DOJ argues that the memoranda at issue are exempt from disclosure, in whole or in part, under Exemptions 1, 3, 5, 6, and 7(C). First, the Court addresses whether DOJ has met its burden of demonstrating that four of the memoranda―the Recommendation and Declination Memoranda―were properly withheld in full under Exemption 3 on the basis that their disclosure would reveal matters occurring before the grand jury, pursuant to Federal Rule of Criminal Procedure 6(e). After concluding that the requirement of grand jury secrecy justifies the withholding of the Declination Memoranda only, the Court turns to the alternative bases presented by DOJ for withholding portions of the remaining three memoranda, including exemptions based on national security, privacy interests, and the scope of the express adoption doctrine.

         B. Exemption 3 - Documents Withheld Pursuant to Federal Rule of Criminal Procedure 6(e)

         The Court begins with Exemption 3, upon which the Government relies as a justification to withhold four of the five memoranda-the Recommendation and Declination Memoranda. (See Dkt. No. 44 at 8-11.)

         Exemption 3 allows an agency to properly withhold records that are “specifically exempted from disclosure by [another] statute” if the relevant statute either “requires that the matters be withheld from the public in such a manner as to leave no discretion on the issue” or “establishes particular criteria for withholding or refers to particular types of matters to be withheld.” 5 U.S.C. § 552(b)(3)(A)(i)-(ii). To meet its burden under Exemption 3, DOJ must demonstrate that the claimed statute is an exemption statute under FOIA and that the withheld material falls within its scope. See CIA v. Sims, 471 U.S. 159, 167 (1985).

         Here, the Government relies on Federal Rule of Criminal Procedure 6(e) as the statute justifying its withholding of the four memoranda at issue. Rule 6(e) requires that all “matter[s] occurring before the grand jury” remain secret, with few exceptions that are not relevant to the present case. Rule 6(e) is treated as a statute for purposes of Exemption 3 “because the Congress has enacted it into positive law.” Murphy v. Exec. Office for U.S. Attorneys, 789 F.3d 204, 206 (D.C. Cir. 2015); see Local 32B-32J, Serv. Emps. Int'l Union, AFL-CIO v. GSA, 1998 WL 726000, at *6 (S.D.N.Y. October 15, 1998) (“It is well established that [Fed. R. Crim. P. 6(e)], which imposes a general requirement of secrecy for information relating to the grand jury process, qualifies as an Exemption 3 withholding statute.”).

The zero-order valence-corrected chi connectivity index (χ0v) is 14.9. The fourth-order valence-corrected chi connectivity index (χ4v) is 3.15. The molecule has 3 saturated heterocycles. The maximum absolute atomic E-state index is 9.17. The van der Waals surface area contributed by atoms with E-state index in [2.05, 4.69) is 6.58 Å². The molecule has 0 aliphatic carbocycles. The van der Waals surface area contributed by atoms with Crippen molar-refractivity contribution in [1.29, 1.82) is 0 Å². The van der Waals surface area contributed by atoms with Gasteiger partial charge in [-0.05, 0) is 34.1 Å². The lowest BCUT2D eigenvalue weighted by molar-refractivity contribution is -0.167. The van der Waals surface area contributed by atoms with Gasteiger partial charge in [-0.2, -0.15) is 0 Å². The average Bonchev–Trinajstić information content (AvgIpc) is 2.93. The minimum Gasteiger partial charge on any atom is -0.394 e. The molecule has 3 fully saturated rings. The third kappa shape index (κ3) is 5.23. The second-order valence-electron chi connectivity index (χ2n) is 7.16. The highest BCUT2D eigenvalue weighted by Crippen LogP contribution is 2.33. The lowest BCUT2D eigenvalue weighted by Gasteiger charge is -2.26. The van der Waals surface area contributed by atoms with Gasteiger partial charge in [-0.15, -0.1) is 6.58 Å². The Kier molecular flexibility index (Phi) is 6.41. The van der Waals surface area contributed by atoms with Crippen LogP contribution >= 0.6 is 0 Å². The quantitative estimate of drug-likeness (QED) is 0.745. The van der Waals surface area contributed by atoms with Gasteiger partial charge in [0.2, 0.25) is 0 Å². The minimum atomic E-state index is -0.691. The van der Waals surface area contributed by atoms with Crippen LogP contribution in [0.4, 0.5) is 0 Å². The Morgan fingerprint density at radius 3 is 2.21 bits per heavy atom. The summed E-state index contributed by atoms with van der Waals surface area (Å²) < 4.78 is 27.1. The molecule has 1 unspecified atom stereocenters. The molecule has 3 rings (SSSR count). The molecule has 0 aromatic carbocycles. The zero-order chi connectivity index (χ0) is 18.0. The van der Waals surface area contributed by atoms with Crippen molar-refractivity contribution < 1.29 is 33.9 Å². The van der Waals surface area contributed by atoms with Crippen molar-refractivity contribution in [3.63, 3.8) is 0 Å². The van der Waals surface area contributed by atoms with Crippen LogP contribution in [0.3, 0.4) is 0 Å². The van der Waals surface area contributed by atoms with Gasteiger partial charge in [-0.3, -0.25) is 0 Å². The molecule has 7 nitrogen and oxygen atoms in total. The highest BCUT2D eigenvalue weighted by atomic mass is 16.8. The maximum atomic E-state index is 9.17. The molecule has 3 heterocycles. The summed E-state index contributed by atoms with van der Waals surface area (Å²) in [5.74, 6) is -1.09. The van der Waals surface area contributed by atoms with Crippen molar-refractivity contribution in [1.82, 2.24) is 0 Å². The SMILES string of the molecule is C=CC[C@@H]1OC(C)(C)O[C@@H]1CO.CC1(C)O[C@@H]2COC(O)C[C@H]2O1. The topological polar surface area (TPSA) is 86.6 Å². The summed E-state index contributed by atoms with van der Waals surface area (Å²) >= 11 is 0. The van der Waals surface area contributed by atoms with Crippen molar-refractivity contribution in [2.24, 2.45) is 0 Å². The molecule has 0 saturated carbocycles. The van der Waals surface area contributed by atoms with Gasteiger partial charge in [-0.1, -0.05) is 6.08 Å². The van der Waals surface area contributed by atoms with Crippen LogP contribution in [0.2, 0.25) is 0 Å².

The purpose of grand jury secrecy, as enshrined in Rule 6(e), is to ensure the proper functioning of the grand jury system. The Supreme Court has articulated a number of interests served by this secrecy:

First, if preindictment proceedings were made public, many prospective witnesses would be hesitant to come forward voluntarily, knowing that those against whom they testify would be aware of that testimony. Moreover, witnesses who appeared before the grand jury would be less likely to testify fully and frankly, as they would be open to retribution as well as to inducements. There also would be the risk that those about to be indicted would flee, or would try to influence individual grand jurors to vote against indictment. Finally, by preserving the secrecy of the proceedings, we assure that persons who are accused but exonerated by the grand jury will not be held up to public ridicule.

Douglas Oil Co. v. Petrol Stops Northwest, 441 U.S. 211, 219 (1979); see also In re Grand Jury Subpoena, 72 F.3d 271, 274 (2d Cir. 1995) (quoting same).

         Rule 6(e) does not expressly define what constitutes a “matter occurring before the grand jury, ” but, “[a]t its core, Rule 6(e)(2) protects from disclosure evidence that is actually presented to the grand jury.” United States v. Skelos, No. 15 Crim. 317, 2015 WL 6159326, at *9 (S.D.N.Y. Oct. 20, 2015). Rule 6(e) protection extends beyond the literal evidence presented directly to the grand jury, covering “anything that may tend to reveal what transpired before it”; however, it does not necessarily cover “information obtained independently of a grand jury investigation.” United States v. Eastern Air Lines, Inc., 923 F.2d 241, 244 (2d Cir. 1991). Rule 6(e)'s grand jury shield has thus been held to protect “the identities of witnesses or jurors, the substance of testimony, the strategy or direction of the investigation, the deliberations or questions of jurors, and the like.” Sec. and Exch. Comm'n v. Dresser Indus., 628 F.2d 1368, 1382 (D.C. Cir. 1980) (en banc); see ...